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A. M. Ukkola
,
A. J. Pitman
,
M. G. De Kauwe
,
G. Abramowitz
,
N. Herger
,
J. P. Evans
, and
M. Decker

Abstract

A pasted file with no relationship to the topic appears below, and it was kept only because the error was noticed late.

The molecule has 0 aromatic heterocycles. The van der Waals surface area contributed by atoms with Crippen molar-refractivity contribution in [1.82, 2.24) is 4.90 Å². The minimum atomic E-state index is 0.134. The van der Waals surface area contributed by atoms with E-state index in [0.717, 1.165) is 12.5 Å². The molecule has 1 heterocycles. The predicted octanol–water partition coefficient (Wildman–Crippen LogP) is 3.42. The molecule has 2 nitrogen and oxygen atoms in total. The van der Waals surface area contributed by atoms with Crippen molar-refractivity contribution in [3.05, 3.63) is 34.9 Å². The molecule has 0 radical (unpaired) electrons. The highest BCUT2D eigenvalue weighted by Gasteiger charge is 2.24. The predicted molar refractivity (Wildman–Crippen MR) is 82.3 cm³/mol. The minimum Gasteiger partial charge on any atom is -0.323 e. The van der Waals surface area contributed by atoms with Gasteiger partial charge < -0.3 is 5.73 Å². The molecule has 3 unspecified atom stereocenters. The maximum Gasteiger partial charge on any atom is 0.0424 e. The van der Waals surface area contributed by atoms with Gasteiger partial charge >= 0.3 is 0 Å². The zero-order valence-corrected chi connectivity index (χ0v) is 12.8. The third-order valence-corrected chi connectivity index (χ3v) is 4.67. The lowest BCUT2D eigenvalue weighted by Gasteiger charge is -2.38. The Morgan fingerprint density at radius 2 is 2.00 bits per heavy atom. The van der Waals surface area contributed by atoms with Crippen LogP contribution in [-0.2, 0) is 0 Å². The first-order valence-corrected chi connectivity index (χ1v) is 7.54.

Global climate models play an important role in quantifying past and projecting future changes in drought. Previous studies have pointed to shortcomings in these models for simulating droughts, but systematic evaluation of their level of agreement has been limited. Here, historical simulations (1950–2004) for 20 models from the latest Coupled Model Intercomparison Project (CMIP5) were analyzed for a variety of drought metrics and thresholds using a standardized drought index. Model agreement was investigated for different types of drought (precipitation, runoff, and soil moisture) and how this varied with drought severity and duration. At the global scale, climate models were shown to agree well on most precipitation drought metrics, but systematically underestimated precipitation drought intensity compared to observations. Conversely, simulated runoff and soil moisture droughts varied significantly across models, particularly for intensity. Differences in precipitation simulations were found to explain model differences in runoff and soil moisture drought metrics over some regions, but predominantly with respect to drought intensity. This suggests it is insufficient to evaluate models for precipitation droughts to increase confidence in model performance for other types of drought. This study shows large but metric-dependent discrepancies in CMIP5 for modeling different types of droughts that relate strongly to the component models (i.e., atmospheric or land surface scheme) used in the coupled modeling systems. Our results point to a need to consider multiple models in drought impact studies to account for high model uncertainties.